Young Americans

Topher Grace tackles the ’80s in “Take Me Home Tonight.”

Dan Fogler, left, and Topher Grace sing along with piano accompaniment on Wednesday Feb 9 at the Shout House in Minneapolis.  The two celebrities made an appearance promoting their new film Take Me Home Tonight, which releases March 4.

Joe Michaud-Scorza

Dan Fogler, left, and Topher Grace sing along with piano accompaniment on Wednesday Feb 9 at the Shout House in Minneapolis. The two celebrities made an appearance promoting their new film Take Me Home Tonight, which releases March 4.

Tony Libera

Nostalgia can be easy fodder for the comedy filmmaker, twice removed from their source material by time and the erratic revolutions of fashion. But making a movie about bygone days that appeals to oneâÄôs humor as well as to oneâÄôs heart is no simple task, especially when the time in question is the 1980s âÄî arguably the goofiest period in American cultural history.

Yet in spite of the apparent difficulties posed by honest retrospection, Topher Grace âÄî no stranger to the nostalgia racket âÄî sought to make a comedic film that would hold itself to a specific Reagan-era reality, a design that eventually solidified into âÄúTake Me Home Tonight.âÄù

âÄúWhat I was thinking at the time was, âÄòI wish I had been around when John Hughes was making movies,'” Grace said from the Graves 601 Hotel.

The attempted homage to Hughesian fare, which Grace stars in, produced and co-conceived, centers on Matt Franklin, an aimless albeit brilliant college grad who runs into his high school crush while dabbling in mediocrity at a Suncoast retail store. Franklin quickly constructs a Gatsbian conceit, representing himself as a self-assured Goldman Sachs man before heading off to a wild high school reunion party.

âÄúItâÄôs a really low concept movie; itâÄôs not like, you know, two people switch bodies or something,âÄù Grace said. âÄúItâÄôs a movie where three friends go to a party, go to another party at one point and come back. ThatâÄôs it. But we really wanted to show that other side âĦ a âÄòLess Than ZeroâÄô kind of side.âÄù

Despite its basic premise and integral party vibe, Grace stressed the movieâÄôs sincerity as its key trait.

âÄúItâÄôs hard not to make fun of it, and we knew we had one opportunity to make the quintessential âÄò80s film that wasnâÄôt spoofing it,âÄù Grace said. âÄúWhen they were making films in the âÄò80s, they werenâÄôt trying to make them stupid âĦ Maybe âÄòTeen Wolf.âÄô But we werenâÄôt making fun of [the decade].âÄù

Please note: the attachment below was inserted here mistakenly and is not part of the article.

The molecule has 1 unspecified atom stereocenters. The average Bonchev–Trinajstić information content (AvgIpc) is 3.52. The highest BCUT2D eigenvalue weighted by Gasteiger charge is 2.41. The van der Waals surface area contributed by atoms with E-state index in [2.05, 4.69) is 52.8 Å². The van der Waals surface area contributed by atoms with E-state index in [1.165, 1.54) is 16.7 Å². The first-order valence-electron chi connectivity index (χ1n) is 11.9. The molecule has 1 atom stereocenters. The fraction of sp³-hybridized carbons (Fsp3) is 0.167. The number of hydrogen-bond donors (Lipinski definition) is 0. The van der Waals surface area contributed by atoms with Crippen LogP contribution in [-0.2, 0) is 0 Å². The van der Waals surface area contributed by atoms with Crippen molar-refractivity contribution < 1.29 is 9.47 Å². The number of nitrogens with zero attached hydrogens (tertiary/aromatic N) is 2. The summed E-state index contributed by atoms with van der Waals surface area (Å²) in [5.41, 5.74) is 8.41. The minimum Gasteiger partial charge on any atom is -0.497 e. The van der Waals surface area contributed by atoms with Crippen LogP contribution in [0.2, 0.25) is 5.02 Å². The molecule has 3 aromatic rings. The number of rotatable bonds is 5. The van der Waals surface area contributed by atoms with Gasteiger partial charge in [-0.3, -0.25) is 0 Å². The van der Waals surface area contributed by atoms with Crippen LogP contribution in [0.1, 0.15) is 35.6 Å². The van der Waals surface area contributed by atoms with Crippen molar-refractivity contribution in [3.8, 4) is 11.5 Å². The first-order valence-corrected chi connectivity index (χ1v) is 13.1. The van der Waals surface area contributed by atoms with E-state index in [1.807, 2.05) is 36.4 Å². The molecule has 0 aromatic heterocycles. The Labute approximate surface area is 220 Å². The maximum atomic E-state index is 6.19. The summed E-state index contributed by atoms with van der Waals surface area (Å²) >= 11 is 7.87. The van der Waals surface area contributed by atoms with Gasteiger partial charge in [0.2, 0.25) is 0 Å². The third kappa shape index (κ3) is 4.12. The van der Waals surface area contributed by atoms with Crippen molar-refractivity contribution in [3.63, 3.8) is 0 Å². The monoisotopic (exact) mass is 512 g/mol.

Grace further cements his earnestness by championing Matt Franklin and company rather than an overt aesthetic goal or the use of the time period as a plot vehicle.

âÄúPeople are so with the characters at the end âÄî that was really our hope âÄî was to make it kind of look like itâÄôs decade or time specific, or genre specific, and then have it at the end be more of a character piece,âÄù Grace said.

But GraceâÄôs dream of a genuine âÄò80s flick was almost destroyed when the studio that originally backed the movie became nervous about the amount of drug use depicted. ItâÄôs for that reason that âÄúTake Me Home TonightâÄù is just now being released, even though it was filmed in early 2007.

âÄúIf you do prohibition youâÄôve got to show alcohol, and if you do a bunch of kids in their twenties in the âÄò80s in a Beverly Hills party, youâÄôve got to show cocaine,âÄù Grace said. âÄúAnd, weirdly, if we were to cut it out, it would really neuter the film.âÄù

Luckily for Grace and crew, superstar producers Ron Howard and Brian Grazer came to the rescue, stressing that âÄúTake Me Home TonightâÄù remain unchanged. Ultimately, the movie found its way to another studio, so now, after four years, Grace can see his idea fully realized.

ItâÄôs unlikely that âÄúTake Me Home TonightâÄù will be as well received as nostalgia classics like âÄúAmerican GraffitiâÄú or âÄúDazed and Confused,âÄú but Grace is undoubtedly pleased that his baby is finally making it to the big screen.

âÄúWeâÄôre very lucky, and itâÄôs going to have a bigger opening than we would originally have had, so thereâÄôs no downside,âÄù Grace said. âÄúThatâÄôs why IâÄôm happy to do the press for it and say, I had the idea, I was there for the inception of the idea, and it is exactly what we wanted artistically.âÄù